3 The current Malibu is a nice car, and I think looks better than my Camry, but the hybrid version was not competitive with the Camry in mpg. Also, the Malibu lost truck space to the battery, while 2018 and later Camry hybrids do not. If I’d been shopping for a non-hybrid 4 cylinder sedan, the Malibu would have been higher on my list, but in that case, I probably would have bought an Accord.

    In reality, the Impala is a better car relative to its direct competition, than the Malibu, but the “mid-size” sedan market is higher volume than the large sedan market, so they kept Malibu, at least for now.

  10. Lambo2015 Says:

    9 The problem which is typical of most all car makers is they launch a decent vehicle and with each refresh they grow in size. The Malibu was similar in size to the grand-am a much smaller car than its latest version. It grew so much, the Malibu and Impala were almost the same car. GM did the same thing with the CTS and STS. The CTS grew to a point it made the STS obsolete. They do the same thing with the trucks as the S-10 and Ranger are far smaller than the Colorado and current Ranger. As is the full size. Not sure why the size needs to grow with each redesign but for some reason it seems to be common practice.

  11. Larry D. Says:

    9 nice does not cut it. I would never choose the Malibu just because its styling is marginally better than the Camry, when it not only lags in efficiency but most important in RELIABILITY AND interior quality. Not that I care about that market segment anyway, when I did I got an Accord 5 speed coupe.

  12. Larry D. Says:

    10 that’s not a problem, if the Malibu is too big for you, you get a Cruze, if you insist on a Chevy. The problem is too many car models in Chevy Alone, CANNIBALIZING each other. People here only see things from the viewpoint of the buyer and his convenience, and not the maker who will go Bankrupt AGAIN with this kind of policy of a RIDICULOUS number of car models, even in Chevy only.

  13. Roger Says:

    GM logic. Kill off the Chevy Impala even though it outsells 10-1 the number of electric vehicles that will be sold at the plant, AND is more profitable than the electric models which manufactures still lose money on every one they sell.

  14. Kit Gerhart Says:

    11 I haven’t seen the interior of the current Malibu, but I might like it as well or better than the Camry, for styling. The “quality” of the Camry interior is a mixed bag. Those two rattles I fixed do not exude quality. The fit and finish is excellent, though, but the interior styling is a little “busy.”

    Overall, after two years, I am very satisfied with the car, especially the mpg, and the seamless way the powertrain works, and the seats are very comfortable to me. Also, the controls are much more user friendly than in many recent cars.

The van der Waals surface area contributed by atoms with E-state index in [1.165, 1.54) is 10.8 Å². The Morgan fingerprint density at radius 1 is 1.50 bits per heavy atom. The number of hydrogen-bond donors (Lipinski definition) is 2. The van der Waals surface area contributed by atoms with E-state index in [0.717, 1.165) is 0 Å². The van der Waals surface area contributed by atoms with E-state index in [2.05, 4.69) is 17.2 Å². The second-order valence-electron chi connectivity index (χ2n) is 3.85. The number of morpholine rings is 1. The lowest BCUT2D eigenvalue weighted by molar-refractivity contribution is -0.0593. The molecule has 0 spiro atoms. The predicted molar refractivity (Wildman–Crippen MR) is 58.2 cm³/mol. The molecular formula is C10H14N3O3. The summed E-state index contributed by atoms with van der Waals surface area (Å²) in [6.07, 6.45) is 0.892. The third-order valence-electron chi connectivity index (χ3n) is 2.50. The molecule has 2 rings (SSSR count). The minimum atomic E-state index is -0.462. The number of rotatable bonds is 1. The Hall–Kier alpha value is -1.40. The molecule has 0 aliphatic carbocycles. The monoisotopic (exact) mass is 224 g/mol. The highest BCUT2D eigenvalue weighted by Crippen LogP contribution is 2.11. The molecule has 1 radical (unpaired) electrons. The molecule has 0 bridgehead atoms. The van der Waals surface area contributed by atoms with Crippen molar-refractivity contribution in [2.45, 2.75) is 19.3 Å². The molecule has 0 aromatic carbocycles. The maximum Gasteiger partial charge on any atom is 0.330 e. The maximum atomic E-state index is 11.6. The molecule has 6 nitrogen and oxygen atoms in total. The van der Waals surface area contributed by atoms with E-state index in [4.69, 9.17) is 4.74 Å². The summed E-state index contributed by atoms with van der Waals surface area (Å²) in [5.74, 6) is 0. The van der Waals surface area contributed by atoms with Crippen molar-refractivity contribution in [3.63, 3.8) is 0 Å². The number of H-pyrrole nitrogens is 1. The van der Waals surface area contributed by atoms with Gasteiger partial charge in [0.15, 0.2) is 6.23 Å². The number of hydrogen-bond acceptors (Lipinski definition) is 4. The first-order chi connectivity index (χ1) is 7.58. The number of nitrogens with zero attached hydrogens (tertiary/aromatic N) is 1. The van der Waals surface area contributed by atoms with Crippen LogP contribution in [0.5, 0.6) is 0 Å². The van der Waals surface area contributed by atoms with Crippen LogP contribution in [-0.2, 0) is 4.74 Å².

15. Lambo2015 Says:

    12 It is a problem! As they probably contributed to the drop in sales of the Impala by making the Malibu so close in size and yet its a cheaper vehicle. Its exactly why the STS was killed. They grew the CTS to almost similar size and it was 10K cheaper. Buyers then wonder is that extra inch here and there worth 10K? Overwhelmingly not and the sales of their larger car suffers.
    The Impala was only 0.3″ longer in WB than the Malibu had the exact same width 73″ and was only 1.6″ taller. Biggest difference was the overall length of 8″. That’s how you kill your large car segment.

  16. XA351GT Says:

    You know this whole tesla autopilot situation could be easily solved by just banning it. If you don’t want to drive take a Uber/Lyft, a taxi, the bus or train. All this tech is only as good as the programmer and the end user keeping it up. How accurate will all these sensors be , when people are too lazy to clean snow off the vehicle. How will even minor damage affect the system? I just think it is more problems waiting to happen. Also why is it even needed? It’s just that much more to go wrong and cost the owner a small fortune to get fixed .

  17. Bob Wilson Says:

    “Autopilot” has the same performance characteristics as they do in private aviation: heading, altitude, and speed. To blame the word for bad behavior of the operator is as misleading as calling a crash an accident. Someone was responsible, the operator. Still, what else could it be called?

    How about “Twice As Safe” after the one accident “every 3.07 million miles” on Autopilot versus “1.64 million miles” without from the Tesla safety report (see web link.) As the “LA Times” article points out, no one else is even trying to capture autopilot or other driver assist system performance metrics.

    My hands-on, “lying eyes” show daily Autopilot usage is much safer than without. The 8 cameras and 12 ultrasonic sensors, Autopilot changes lanes better than 2 eyes, 3 mirrors, and head swivels. It measures the gap and relative speed and adjusts the car to fit in the adjacent lane better than any human outside of a NASCAR driver can accomplish.

    So when a bad driver causes an accident, do we blame the car? The same is true with any technology including Autopilot. Personal experience has shown it is much better than not having it.